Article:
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Asterix the Gaul – Introduction to Item 50
Every week when I was at primary school, we’d walk along the road to the public library, where we were each allowed to borrow one book. Quite often, I’d choose an Asterix book, much to the surprise of the teacher, who thought they were more suitable for boys (this was the early 90s). Not that I remember the boys borrowing them anyway…
I enjoyed Asterix – the quirky characters with their funny names (which made more sense the older I got), their adventures and seeing the underdog triumph. I read Asterix with my Granda, sitting on his lap with the two of us chuckling away while I had to duck out of the way of his pipe. They’re innocent stories, for the most part, and they’re still fun today.
The Plot of Asterix the Gaul
There are 37 Asterix books, with many produced by the original team of author Rene Goscinny and illustrator Alberto Uderzo. Uderzo took over the writing after Goscinny died in 1977, selling the characters to Hachette in 2009.
There is a different adventure every time, although each book features the main key characters: Asterix, small but brave, and his best friend Obelix, large but dim. Obelix is very fond of his menhirs, which he makes himself (it was years before I got that particular joke!) and his tiny dog, Dogmatix, who goes with him everywhere.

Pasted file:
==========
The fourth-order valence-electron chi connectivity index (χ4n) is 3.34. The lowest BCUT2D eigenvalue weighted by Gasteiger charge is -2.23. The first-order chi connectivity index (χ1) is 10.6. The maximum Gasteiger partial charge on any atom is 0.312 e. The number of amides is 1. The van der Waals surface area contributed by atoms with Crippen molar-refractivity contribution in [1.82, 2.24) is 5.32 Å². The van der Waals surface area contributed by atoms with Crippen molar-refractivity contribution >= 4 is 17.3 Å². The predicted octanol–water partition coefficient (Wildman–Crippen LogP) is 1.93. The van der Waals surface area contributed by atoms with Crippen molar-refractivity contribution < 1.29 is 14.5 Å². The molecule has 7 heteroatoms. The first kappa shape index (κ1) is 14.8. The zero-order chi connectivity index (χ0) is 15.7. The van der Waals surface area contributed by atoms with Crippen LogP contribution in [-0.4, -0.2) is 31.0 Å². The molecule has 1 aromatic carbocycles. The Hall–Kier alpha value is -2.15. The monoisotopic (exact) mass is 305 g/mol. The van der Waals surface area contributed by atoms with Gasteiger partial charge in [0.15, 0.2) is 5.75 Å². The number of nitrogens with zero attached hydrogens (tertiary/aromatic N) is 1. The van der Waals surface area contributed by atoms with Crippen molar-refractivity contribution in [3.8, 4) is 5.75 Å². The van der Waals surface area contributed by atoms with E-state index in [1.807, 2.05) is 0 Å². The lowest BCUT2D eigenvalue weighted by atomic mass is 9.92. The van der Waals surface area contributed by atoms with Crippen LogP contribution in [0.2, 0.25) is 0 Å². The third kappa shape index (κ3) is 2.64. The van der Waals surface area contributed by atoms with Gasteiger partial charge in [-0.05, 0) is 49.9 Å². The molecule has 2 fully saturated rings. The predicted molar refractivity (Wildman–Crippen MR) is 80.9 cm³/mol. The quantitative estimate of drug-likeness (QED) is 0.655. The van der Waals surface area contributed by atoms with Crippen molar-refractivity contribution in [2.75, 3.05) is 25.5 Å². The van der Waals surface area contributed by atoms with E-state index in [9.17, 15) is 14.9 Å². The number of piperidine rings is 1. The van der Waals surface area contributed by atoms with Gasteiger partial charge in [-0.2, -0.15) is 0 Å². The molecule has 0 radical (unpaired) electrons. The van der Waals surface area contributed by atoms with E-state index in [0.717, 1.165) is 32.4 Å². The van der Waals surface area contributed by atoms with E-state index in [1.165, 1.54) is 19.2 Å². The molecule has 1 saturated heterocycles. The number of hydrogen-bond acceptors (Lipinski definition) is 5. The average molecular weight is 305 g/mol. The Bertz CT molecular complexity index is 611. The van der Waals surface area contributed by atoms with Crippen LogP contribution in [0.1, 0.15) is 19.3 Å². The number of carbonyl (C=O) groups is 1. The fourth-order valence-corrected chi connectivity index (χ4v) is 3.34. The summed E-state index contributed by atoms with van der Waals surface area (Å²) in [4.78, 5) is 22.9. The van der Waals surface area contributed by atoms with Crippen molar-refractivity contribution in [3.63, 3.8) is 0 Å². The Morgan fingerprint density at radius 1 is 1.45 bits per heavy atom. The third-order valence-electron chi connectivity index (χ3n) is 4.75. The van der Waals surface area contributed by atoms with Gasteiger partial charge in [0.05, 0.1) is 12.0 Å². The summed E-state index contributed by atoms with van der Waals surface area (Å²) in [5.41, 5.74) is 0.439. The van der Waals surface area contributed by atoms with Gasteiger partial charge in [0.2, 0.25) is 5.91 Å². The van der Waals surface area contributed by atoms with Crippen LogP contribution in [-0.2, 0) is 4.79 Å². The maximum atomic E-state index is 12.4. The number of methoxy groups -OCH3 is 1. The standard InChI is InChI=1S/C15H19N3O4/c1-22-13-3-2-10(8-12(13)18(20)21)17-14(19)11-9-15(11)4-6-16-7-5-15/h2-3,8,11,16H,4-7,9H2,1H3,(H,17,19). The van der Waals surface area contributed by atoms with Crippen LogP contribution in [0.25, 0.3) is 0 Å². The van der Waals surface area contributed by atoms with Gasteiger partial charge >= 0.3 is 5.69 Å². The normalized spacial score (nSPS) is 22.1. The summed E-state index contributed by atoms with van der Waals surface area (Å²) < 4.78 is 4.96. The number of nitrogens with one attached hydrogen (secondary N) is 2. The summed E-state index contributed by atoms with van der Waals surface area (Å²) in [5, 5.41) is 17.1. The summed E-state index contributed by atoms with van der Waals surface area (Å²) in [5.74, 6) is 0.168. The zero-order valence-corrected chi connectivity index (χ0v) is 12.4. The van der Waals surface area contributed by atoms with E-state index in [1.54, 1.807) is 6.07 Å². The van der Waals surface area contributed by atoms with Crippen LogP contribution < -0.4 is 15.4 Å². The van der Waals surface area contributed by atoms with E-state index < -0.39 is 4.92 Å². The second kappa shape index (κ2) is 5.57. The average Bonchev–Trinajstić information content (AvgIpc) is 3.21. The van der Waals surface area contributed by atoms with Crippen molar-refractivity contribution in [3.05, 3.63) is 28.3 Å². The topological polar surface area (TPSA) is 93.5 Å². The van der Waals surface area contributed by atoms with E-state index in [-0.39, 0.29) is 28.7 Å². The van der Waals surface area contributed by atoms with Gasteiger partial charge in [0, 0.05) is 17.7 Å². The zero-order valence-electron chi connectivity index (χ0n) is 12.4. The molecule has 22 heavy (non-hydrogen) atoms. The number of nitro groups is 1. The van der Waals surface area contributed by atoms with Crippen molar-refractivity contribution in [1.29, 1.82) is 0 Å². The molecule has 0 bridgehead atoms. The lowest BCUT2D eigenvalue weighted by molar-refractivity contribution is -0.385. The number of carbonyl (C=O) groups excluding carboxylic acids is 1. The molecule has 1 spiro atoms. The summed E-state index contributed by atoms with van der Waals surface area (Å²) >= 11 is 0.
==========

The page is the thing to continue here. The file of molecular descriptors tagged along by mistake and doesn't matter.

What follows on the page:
There are some recurring themes: Asterix will be sent off on a mission by Chief Vitalstatistix, a retired warrior often carried around on his shield and frightened only of the sky falling on his head. Getafix the Druid will mix some potion which gives Asterix his strength, and Cacofonix the Bard will try to compose a song in his honour, which nobody wants to hear.
Quite often, Asterix and Obelix will have to outwit the Romans. As Gaul is occupied, there are plenty of them about, and their home village is surrounded by legionary camps. Despite being conquerors, the Romans aren’t as clever as they think they are, and are often beaten by the over-confident Gauls.
There are other recurring, minor characters, too, such as the pirates whose ship is scuttled after a skirmish with Asterix. There are curvy women for our two heroes to fall hopelessly in love with, and other inhabitants of the Roman Empire. In this particular book, the tribe visits Greece, where everyone speaks in pointy letters.
The Romans in Gaul
Gaul actually covers a large area of Europe, or at least it does in real life. It’s the name given by the Romans to anywhere Celtic Gauls lived, which includes not only France but parts of Germany, Switzerland and the Netherlands, amongst others.
It’s thought that the area was settled as far back as the Bronze Age, when migrants arrived in the area. These migrants probably had a shared culture, that of ‘Urnfield’, which simply means placing the cremated bones of the dead in urns and burying them. These people were warriors, living in fortified settlements and equipped with well-crafted weapons.
The Gauls (in French ‘Gaulois’ and in Latin ‘Galli’) invaded and sacked Rome in 390 BC, and the Romans invaded Gaul in 222 BC, which must be around the time that Asterix and Obelix were getting into mischief.
The Gallic Wars
The period between 58–50 BC marks the Gallic Wars, when Julius Caesar, during his time as a proconsul rather than leader, decided to invade Gaul. Caesar was merrily ploughing his way across the region when he was challenged by Chief Vercingetorix, king of the Arverni tribe (and surely the inspiration for Vitalstatistix!)